When shoppers visit stores and gaze upon shelves, the products which stand out the most draw maximum attention and are therefore most likely to make it into shopping baskets. Savvy marketers now even utilize eye-tracking software to see which products the eye is drawn to on a shelf – using this important data to map their own in-store shelving displays.
With so much science and theory behind product packaging design, designers need to innovate regularly to remain relevant – without ever compromising their core brand imagery, of course. Below, I’ve outlined three key ways retailers can maximize the shelf appeal of their products – increasing visibility and, ultimately, sales.
Engage in cross-merchandising
In-store merchandisers can take full advantage of cross-merchandising to broaden a store’s offering and boost that all-important revenue. Cross-merchandising has the ability to generate additional revenue for a store as a result of displaying certain products together in a carefully chosen area of the store.
This technique is known by various names in the industry, such as incremental purchases, secondary product placement and add-on sales – but these labels all refer to the strategic positioning of related or complementary products. Cross-merchandising sets out to satisfy consumer needs while informing customers of the different options that are available to them – particularly those that could improve or complement their purchases.
In summer, stores practicing cross-merchandising will likely place a combination of complementary items together, such as disposable BBQs, meat products and condiments. By identifying products which are usually combined and placing them together, retailers can entice shoppers into buying a range of related products for an occasion – even if they only came in for one.
Showing customers how to use a product is another great tip. Displaying simple recipe ideas on a promotional board, with all of the necessary ingredients placed nearby, is a clever way to foster interest. If your store sells a unique sauce, consider showing customers a tasty dish it can be used in.
Another popular example of cross-merchandising is positioning small, affordable products near the checkout, such as socks and chocolates. The modest size of these items means they can easily fit into baskets, aren’t seen as a considerable purchase and therefore don’t warrant a second thought before they’re swiftly added to the checkout pile.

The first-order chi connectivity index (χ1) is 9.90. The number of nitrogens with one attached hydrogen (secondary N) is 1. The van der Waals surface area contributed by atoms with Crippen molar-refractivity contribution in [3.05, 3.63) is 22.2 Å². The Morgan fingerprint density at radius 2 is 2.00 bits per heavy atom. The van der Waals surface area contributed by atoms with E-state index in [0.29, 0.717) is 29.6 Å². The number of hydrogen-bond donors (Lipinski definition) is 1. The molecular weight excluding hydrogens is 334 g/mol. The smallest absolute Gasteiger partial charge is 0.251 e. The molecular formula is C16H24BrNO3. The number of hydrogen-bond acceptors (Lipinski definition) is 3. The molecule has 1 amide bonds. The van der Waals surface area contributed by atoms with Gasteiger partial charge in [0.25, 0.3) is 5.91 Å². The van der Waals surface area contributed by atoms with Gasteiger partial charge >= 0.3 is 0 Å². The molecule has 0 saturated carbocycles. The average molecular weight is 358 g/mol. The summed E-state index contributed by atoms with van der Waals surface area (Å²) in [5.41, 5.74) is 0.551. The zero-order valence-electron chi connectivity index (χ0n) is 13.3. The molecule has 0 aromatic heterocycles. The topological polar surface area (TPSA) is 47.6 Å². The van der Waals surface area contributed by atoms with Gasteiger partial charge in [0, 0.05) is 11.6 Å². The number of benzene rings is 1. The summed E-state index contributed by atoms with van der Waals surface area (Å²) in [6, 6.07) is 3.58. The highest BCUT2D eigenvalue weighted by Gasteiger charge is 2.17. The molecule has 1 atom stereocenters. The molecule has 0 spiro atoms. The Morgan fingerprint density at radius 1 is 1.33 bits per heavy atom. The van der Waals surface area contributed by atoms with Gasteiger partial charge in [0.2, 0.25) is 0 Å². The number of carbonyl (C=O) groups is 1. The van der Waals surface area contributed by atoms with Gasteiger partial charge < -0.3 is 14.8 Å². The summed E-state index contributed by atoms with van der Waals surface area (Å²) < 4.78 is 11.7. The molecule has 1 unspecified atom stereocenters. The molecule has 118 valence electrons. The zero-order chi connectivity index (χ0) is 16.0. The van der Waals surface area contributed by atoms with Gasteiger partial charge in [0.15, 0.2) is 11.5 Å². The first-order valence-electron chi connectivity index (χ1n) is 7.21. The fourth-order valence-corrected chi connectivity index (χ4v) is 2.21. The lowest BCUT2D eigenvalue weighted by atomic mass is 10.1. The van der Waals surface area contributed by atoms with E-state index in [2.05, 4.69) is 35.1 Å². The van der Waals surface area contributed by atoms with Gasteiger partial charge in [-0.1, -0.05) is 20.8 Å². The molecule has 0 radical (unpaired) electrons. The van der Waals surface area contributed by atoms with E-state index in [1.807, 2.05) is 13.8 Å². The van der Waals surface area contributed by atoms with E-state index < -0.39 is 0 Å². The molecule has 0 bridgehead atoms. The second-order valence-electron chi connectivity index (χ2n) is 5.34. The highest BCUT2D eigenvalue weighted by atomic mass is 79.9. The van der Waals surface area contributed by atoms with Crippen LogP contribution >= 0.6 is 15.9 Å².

Consider vertical shelf displays
Opting to use vertical shelving units is a smart way to make products stand out, maximize your use of the available space and give shoppers a richer and more varied in-store experience. The benefits of vertical merchandising all come down to eye-level shelf interest – as products positioned below eye level aren’t as immediately visible and therefore attract less attention from shoppers.
Retailers are aware of this, and when they choose to display their products in a vertical manner, they tend to place more expensive, premium items at eye level – while cheaper, own-brand or budget alternatives are typically placed at the bottom of a product display.
Grab attention with color blocking
This merchandising tactic is commonly used by fashion retailers and food stores, and involves the act of placing items in contrasting colors side by side. Visual merchandisers utilize color wheels to harness profitable relationships between two colors and avoid chaotic or jarring color combinations – with a view to creating a store environment that flows naturally throughout.
For those new to color blocking, begin by choosing a theme (for example, Valentine’s Day, Halloween or Christmas) and position products or displays in relevant colors alongside each other. For Halloween, for example, goblin green, orange and black would be suitable colors for this theme. The next step is to create a color flow based on the theme – with darker colors placed on the left, moving gradually towards lighter shades on the right, or darker colors at the bottom moving towards lighter shades at the very top of a display. This way, you can use gradients to direct shoppers’ attention to wherever you’d like.
By incorporating these tried and tested merchandising tactics into your store’s layout and design, you can engineer the ultimate in-store experience for your customers and give priority products the visibility they need to fly off the shelves.
About the writer: Simon Mitchell has run successful companies in Europe and the US that are focused on delivering exceptional value to clients – while Action Storage offers a diverse range of storage products, along with the technical expertise to help clients’ businesses operate more efficiently. In Simon’s words, that’s a rewarding place to be.
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